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4/27/2007
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Chris Murphy
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The Average Tech Manager Makes $105,000, Our Salary Survey Finds. Have Tech Jobs Bounced Back?

There's a lot of good in our survey of 7,200 IT pros. But dark clouds swirl around entry-level wages, job growth, and outsourcing.

The typical U.S. business technology manager now makes $105,000 in salary and cash bonuses, the first time this professional has joined the six-figure club in the 10 years InformationWeek has done a salary survey. Median compensation for IT staffers is $78,000, with five job categories surpassing $90,000, our survey of more than 7,200 tech pros finds. Median base salaries--not just bonuses--are edging up for the first time in several years.

But there are worrisome signs. Foremost among them is a dip in median pay for those age 25 and under--precisely the people the industry is working so hard to attract and keep. And the mostly upbeat salary numbers come against a backdrop of slow U.S. IT job growth in recent years. The country employs 3.49 million IT pros of all types, according to the Bureau of Labor Statistics--just 1% more people than in the heyday of 2001 and 5% more than in recession-racked 2004. So even as our salary survey paints an optimistic picture, the question is whether IT jobs will be a growth opportunity for more people or a well-paying niche for fewer, as jobs are automated or moved offshore.

Life's not easy for IT pros, so don't drop your guard. Our advice from last year's survey--that U.S. business technology pros build their careers with offshore competition as their No. 1 rival--still holds. We've created a package of how-to career advice, recognizing that at every stage tech pros must manage their careers, probably more so than most other professions given the fast-moving nature of the technology they work with and the surge of offshore competition they face.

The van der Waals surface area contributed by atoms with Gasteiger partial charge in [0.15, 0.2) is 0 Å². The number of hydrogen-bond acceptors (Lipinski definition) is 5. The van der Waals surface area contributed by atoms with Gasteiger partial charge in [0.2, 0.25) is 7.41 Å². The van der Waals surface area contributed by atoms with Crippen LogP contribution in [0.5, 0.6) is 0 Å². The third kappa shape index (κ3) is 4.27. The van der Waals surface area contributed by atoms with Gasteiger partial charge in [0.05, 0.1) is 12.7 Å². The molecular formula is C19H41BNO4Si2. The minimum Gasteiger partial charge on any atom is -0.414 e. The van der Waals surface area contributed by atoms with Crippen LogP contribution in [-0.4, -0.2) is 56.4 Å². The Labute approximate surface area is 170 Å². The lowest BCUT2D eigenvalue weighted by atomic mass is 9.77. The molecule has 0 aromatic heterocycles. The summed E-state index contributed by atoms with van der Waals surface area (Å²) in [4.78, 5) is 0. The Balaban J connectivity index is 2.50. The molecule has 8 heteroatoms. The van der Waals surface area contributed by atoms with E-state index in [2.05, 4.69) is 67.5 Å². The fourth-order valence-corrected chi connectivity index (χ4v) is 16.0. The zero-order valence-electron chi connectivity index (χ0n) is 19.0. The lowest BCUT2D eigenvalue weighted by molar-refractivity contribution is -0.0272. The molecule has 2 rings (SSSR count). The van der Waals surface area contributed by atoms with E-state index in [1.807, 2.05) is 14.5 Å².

Yet there's also a vibe in these numbers, and in the industry, that the "lucky to have a job" sentiment of a few years back has faded. People dare to ask for raises, to push for more exciting work, to consider more than job stability. Others will see dark clouds in these numbers, and they're right to be wary--we'll be discussing such issues all week at information week.com/blog, and we'd love to have you join us.

THE RETURN OF RAISES
The big picture is this: After three years of nearly stagnant pay, base salaries are up. Bonuses also improved, particularly for managers.

Previously, base salaries were in lockdown mode. In 2004, 2005, and 2006, the median base for staff and managers moved about 1% a year--a net decrease considering inflation. This year, the median base pay is up 6.6% for managers and 5.7% for staffers, well above inflation.

When asked how big a raise they received, managers report a 4.2% base salary increase over the previous year, and a 5% increase in total compensation, on average. Two years ago, they reported raises a full percentage point lower: 3.2% raise in base, and 3.4% in total compensation. Staffers report a 3.6% total compensation increase this year; in 2005, they got an average 2.5% raise.

Bonuses continue to be an important part of total compensation. As a percentage of median income, bonuses are holding steady at 8% of pay for managers. In the boom days early in the decade, a whopping 18% of managers' pay came from bonuses. For staffers, bonuses are 5% of pay.

Survey respondents are feeling more confident about their jobs, and thus have higher expectations. Job stability and security are less a concern, doing innovative work is a bigger priority, and cold cash is a bigger deal than soft benefits.

More than half of managers--52%--feel "strongly secure" about their jobs, up from 40% in the layoff-prone days of 2004. Just 9% feel insecure, down from 14%. As for staffers, 42% say they're strongly secure, up from 31% in 2004, while 13% feel insecure, down from 19%.

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Last year, 58% of staffers cited job stability as one of the factors that matter most, more than any other factor. This year, just 33% cite it. Chew on that a moment: A full two-thirds of IT staffers don't include job stability at all among their most important factors. For managers, the shift is just as dramatic: from 49% last year to 25% this year.

The wow factor is way up, too. This year, 28% of staff cite working with leading-edge tech as a "most important" factor in a job, up from 12% last year; 34% cite creating innovative IT solutions, up from 9% last year. More managers have caught the creative bug--40% cite creating innovative IT as a most important factor, up from 13% last year. It was almost an oddity a year ago for people to put a priority on leading-edge work.

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